Chris Liebrum on separation agreements


Chris Liebrum, as the BGCT’s previous HR director, provides the following information about employee separation agreements in order to give it historical context and to provide understanding as to its purposes:

“I was director of human resources at the BGCT from 1999 to 2005. I am not exactly sure when we began using these agreements, but they were already in place when I started my HR work with BGCT in 1999. The practice was in place before Charles Wade began his work as executive director.

“A person may leave a company, business or a church for a number of reasons. The employee may choose to leave, the employer could terminate the employee or the person could leave because of retirement. When an employee leaves, especially when they are terminated (fired) by the employer, there are generally circumstances that caused the termination. Many times these circumstances not only involve the terminated employee, but might involve current employees, family of employee, and the list goes on and on. Disclosure of the reason could be hurtful and embarrassing to innocent parties. It just seems that it is not only Christian, but good business practice to have everyone agree to not discuss the details or circumstances related to the leaving. Because HR law is built on the fundamental principle that you must treat everyone equally, these agreements are equally applied. Most employees choose to accept the agreement, but a few refuse.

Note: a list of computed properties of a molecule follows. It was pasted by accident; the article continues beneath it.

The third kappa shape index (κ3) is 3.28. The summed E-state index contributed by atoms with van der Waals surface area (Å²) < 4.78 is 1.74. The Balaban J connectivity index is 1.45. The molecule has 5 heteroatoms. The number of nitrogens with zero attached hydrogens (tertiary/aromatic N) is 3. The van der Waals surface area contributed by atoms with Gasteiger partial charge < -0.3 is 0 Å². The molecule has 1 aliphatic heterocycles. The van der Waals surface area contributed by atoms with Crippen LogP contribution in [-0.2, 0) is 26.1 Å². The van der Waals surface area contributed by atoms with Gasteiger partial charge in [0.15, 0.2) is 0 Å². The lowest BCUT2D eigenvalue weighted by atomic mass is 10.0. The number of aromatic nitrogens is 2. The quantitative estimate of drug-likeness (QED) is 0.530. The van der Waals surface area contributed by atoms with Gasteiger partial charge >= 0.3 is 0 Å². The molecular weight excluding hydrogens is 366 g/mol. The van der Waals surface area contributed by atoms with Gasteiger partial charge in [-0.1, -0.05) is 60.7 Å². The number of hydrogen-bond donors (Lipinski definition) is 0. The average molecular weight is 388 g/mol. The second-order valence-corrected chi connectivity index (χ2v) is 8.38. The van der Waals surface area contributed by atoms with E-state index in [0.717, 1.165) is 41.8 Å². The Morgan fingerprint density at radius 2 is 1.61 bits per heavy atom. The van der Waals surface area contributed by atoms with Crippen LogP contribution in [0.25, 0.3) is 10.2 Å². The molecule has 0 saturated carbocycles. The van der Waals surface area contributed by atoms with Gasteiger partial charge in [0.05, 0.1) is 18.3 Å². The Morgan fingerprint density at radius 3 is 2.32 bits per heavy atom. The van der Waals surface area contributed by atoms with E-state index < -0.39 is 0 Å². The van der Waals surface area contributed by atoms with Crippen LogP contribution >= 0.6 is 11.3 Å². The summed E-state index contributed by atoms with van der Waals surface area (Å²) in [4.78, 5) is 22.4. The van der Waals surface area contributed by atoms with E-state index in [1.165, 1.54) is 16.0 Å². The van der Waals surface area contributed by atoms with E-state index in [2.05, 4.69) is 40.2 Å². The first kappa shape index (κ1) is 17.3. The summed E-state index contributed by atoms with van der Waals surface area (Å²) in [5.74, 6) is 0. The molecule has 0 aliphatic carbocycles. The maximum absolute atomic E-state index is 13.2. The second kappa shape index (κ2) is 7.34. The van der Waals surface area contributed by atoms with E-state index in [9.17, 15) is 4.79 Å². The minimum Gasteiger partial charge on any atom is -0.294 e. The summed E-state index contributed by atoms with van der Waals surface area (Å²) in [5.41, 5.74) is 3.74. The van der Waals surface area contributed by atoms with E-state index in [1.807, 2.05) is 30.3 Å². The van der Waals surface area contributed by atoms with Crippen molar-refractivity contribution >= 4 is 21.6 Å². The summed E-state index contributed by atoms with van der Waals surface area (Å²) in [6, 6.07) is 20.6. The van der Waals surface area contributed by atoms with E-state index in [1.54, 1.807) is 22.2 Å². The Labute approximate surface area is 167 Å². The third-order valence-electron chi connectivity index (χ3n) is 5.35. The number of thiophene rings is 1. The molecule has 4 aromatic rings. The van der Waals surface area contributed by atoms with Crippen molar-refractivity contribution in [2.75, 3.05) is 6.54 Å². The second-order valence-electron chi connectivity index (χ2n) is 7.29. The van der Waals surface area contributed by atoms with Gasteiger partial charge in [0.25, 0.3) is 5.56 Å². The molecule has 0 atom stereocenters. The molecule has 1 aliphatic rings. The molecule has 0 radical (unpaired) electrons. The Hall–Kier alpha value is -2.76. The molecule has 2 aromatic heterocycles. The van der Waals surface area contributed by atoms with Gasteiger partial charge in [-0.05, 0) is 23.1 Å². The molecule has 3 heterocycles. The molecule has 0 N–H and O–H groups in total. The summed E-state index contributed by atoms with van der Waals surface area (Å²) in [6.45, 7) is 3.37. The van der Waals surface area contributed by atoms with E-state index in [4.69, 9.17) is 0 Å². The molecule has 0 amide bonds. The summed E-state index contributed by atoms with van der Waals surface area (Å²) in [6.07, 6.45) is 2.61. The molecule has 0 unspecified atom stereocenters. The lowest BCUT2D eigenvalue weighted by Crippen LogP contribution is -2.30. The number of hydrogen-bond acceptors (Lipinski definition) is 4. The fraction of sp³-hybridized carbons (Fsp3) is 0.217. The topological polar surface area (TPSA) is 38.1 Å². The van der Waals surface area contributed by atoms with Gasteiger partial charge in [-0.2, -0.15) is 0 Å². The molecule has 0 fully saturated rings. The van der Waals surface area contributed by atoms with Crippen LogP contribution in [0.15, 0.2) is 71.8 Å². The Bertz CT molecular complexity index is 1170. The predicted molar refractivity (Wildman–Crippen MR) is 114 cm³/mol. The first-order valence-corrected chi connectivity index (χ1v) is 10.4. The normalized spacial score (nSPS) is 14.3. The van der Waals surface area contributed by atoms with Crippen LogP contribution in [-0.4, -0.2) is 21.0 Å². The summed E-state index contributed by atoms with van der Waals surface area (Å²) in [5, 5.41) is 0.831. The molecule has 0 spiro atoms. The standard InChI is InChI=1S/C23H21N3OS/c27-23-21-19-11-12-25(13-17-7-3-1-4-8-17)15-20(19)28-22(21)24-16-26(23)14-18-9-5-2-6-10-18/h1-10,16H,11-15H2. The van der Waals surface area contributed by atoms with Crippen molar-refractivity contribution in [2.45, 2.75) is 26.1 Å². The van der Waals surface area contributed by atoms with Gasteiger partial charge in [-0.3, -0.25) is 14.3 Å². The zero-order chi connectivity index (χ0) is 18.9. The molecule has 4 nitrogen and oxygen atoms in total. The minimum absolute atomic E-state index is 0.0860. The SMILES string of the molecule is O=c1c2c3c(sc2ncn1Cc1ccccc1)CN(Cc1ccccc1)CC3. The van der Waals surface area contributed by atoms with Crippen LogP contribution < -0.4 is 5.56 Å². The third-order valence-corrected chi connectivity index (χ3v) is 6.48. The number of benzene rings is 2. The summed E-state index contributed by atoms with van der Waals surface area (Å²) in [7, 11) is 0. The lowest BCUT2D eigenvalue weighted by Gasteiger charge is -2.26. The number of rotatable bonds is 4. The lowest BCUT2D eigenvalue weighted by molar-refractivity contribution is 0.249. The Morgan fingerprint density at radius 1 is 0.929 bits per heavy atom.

“The purpose for the agreement is not to muzzle anyone or to be seen as hush money. The severance money is given to help people transition to their next job. I might add that criminal behavior is not protected by these agreements. If there were circumstances related to either the employee or the employer that violated local state or federal law, there would be no binding on either party to not disclose information.

“The idea of these agreements was never initiated from the BGCT executive director or HR staff. Because of the HR liability that any organization might have legal counsel has recommended this practice. Although they may not be common in small businesses or even some churches, I think you will discover that this is a common practice both in businesses and non- profit organizations. During my time as HR director I had several churches call requesting information about these agreements.